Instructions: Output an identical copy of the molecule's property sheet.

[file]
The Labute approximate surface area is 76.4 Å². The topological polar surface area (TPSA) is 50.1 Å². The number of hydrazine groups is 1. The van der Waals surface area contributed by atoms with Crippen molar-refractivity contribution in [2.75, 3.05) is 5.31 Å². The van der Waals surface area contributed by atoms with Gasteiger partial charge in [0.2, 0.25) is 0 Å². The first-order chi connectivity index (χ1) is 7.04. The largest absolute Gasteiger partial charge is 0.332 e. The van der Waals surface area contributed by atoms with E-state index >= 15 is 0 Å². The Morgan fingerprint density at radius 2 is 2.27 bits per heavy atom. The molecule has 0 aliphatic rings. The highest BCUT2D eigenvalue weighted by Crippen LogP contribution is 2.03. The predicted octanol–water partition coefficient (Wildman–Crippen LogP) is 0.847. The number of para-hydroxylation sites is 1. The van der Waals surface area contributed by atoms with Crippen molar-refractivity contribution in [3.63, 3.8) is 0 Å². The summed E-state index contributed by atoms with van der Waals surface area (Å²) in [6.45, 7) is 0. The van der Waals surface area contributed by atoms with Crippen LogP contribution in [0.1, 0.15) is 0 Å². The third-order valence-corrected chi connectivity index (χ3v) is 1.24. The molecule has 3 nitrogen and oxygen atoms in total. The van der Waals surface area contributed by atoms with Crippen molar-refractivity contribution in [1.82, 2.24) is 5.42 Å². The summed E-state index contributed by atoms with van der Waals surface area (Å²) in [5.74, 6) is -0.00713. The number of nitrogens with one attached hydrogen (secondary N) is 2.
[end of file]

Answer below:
The Labute approximate surface area is 76.4 Å². The topological polar surface area (TPSA) is 50.1 Å². The number of hydrazine groups is 1. The van der Waals surface area contributed by atoms with Crippen molar-refractivity contribution in [2.75, 3.05) is 5.31 Å². The van der Waals surface area contributed by atoms with Gasteiger partial charge in [0.2, 0.25) is 0 Å². The first-order chi connectivity index (χ1) is 7.04. The largest absolute Gasteiger partial charge is 0.332 e. The van der Waals surface area contributed by atoms with E-state index >= 15 is 0 Å². The Morgan fingerprint density at radius 2 is 2.27 bits per heavy atom. The molecule has 0 aliphatic rings. The highest BCUT2D eigenvalue weighted by Crippen LogP contribution is 2.03. The predicted octanol–water partition coefficient (Wildman–Crippen LogP) is 0.847. The number of para-hydroxylation sites is 1. The van der Waals surface area contributed by atoms with Crippen molar-refractivity contribution in [3.63, 3.8) is 0 Å². The summed E-state index contributed by atoms with van der Waals surface area (Å²) in [6.45, 7) is 0. The van der Waals surface area contributed by atoms with Crippen LogP contribution in [0.1, 0.15) is 0 Å². The third-order valence-corrected chi connectivity index (χ3v) is 1.24. The molecule has 3 nitrogen and oxygen atoms in total. The van der Waals surface area contributed by atoms with Crippen molar-refractivity contribution in [1.82, 2.24) is 5.42 Å². The summed E-state index contributed by atoms with van der Waals surface area (Å²) in [5.74, 6) is -0.00713. The number of nitrogens with one attached hydrogen (secondary N) is 2.